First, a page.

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West Nile schools hit by housing crisis
ARUA- As the crises of inadequate classrooms continue to hit schools, a primary school in the resource-constrained West Nile region has started teaching two different classes in the same room at same time.
A shelter at Gbukutu Orphanage Primary School, Koboko, West Nile. Photo by Vibeke Quaade
04. May 2009
Each class occupies half of the room while facing opposite directions. Teachers stand with their blackboards at the both end of the classroom. This strange but true practice is viewed by the school authorities as better alternative to teaching pupils under tree shades.
At Ajia Complementary Opportunity for Primary Education (COPE) centre, P2 and P3 are crowded in one classroom in this fashion. There is only one building, having two rooms, one for office and the other a classroom. P1 and P4 sit under the mango trees nearby; their book covers almost all torn because the dew from the mango leaves falls on them.
The school teacher, Andama J Ndebu, teaches all the four classes everyday as his other colleagues have deserted for lack of payment or are taken up by farm work due to the rain season. He complains that all the essential requirements for a primary school are lacking.
“We don’t have chalk, the teachers actually contribute to buy chalk but now I’m struggling alone; there is no source of drinking water near this school,” Ndebu lamented.
Ajia COPE centre was established by the UNICEF to raise pupils because they believed that after this stage, the children become big enough to walk the over four kilometres to the nearest school.
As they left, the sub-county was supposed to take over the management but as usual, the sub-county officials lamented lack of funds for running the school. But before you say this is too bad, Mt. Liru Primary school in Koboko district is worse off.
One classroom is divided into four by imaginary lines. One section is where the P4 are taught, the other is for the P6; the third section is the headmaster’s office and the last portion is the staff room. P1 and P2 sit under an old fig tree and only taste the inside of a classroom when they graduate into P3.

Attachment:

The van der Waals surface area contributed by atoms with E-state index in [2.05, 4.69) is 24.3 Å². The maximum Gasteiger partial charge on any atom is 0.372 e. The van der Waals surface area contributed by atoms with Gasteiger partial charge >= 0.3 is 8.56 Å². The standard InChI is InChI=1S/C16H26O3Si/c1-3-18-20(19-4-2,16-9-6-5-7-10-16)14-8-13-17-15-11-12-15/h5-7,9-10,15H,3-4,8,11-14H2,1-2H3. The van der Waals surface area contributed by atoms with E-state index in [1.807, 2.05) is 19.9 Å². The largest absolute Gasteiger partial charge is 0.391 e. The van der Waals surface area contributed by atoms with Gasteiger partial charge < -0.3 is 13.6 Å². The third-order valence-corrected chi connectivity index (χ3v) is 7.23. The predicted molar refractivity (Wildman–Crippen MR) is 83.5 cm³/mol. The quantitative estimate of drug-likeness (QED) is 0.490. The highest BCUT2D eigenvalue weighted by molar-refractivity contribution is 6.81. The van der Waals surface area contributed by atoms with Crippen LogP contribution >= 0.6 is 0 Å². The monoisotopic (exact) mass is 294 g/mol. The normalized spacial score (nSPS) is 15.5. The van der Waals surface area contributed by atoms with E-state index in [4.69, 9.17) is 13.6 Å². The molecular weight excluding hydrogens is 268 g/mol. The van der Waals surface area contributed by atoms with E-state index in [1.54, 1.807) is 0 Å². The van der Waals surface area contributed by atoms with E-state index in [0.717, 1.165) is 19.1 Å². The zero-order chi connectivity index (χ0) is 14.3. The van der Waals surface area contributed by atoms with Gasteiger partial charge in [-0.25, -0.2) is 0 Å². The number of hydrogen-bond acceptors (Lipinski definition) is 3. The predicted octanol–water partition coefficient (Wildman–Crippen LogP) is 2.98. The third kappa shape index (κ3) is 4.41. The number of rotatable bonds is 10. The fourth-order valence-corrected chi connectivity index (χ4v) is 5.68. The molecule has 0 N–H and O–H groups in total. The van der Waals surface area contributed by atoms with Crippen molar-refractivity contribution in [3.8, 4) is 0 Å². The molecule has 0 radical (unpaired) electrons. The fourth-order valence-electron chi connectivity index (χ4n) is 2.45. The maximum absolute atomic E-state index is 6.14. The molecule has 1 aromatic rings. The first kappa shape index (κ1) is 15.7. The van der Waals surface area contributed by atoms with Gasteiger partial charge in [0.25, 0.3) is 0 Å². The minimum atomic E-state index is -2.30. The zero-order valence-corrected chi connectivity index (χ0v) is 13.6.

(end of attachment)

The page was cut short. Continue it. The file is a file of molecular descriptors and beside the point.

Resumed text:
Aliga Yunus Awaa, the Koboko District Education Officer blamed school administrators for expanding their class numbers without consulting the district that he claimed would have budgeted for their housing needs.
One of the class rooms at Kamira Primary School with a broken floor. Photo by Patrick Jaramogi
Aliga also claimed that KOCISONET was encouraging junior officers like headmasters to misbehave by allowing them speak publicly issues that should have been handled administratively in his office.
But Grace Akandru, the Coordinator of KOCISONET said in order to build local democracy, promote accountability and good governance in a peaceful environment, suppression of the free expression of divergent opinion must be discouraged.
“To say this forum has a demoralising impact on civil servants may be a sign of lack of vigilance and tolerance,” she said.
KOCISONET, founded by 14 CSOs in 2006, started this kind of open discussion two years ago after it was discovered that the officials at the district were simply shelving every critical information on their poor performance in the areas of service delivery and accountability for funds.
Most of the rural schools complained that their UPE funds were been deducted from the source by the District Officials without any explanation; teacher’s housing conditions are wanting and class blocks shoddily constructed.
At Kumari primary school located where Koboko, Nyadri and Yumbe district borders meet, a multi-million four classroom block constructed in August 2008 is out of use. The walls and floors developed scary cracks. A four-million VIP latrine too cracked from the slab upwards and isn’t used at all.
The school has 500 pupils but there are only six teachers, four of whom reside at the quarters. They wonder if the ailing mud and wattle class buildings will survive the next rain season.
This article was first published by The Observer
Drasimaku Richard is a Journalist with The Observer, based in Arua,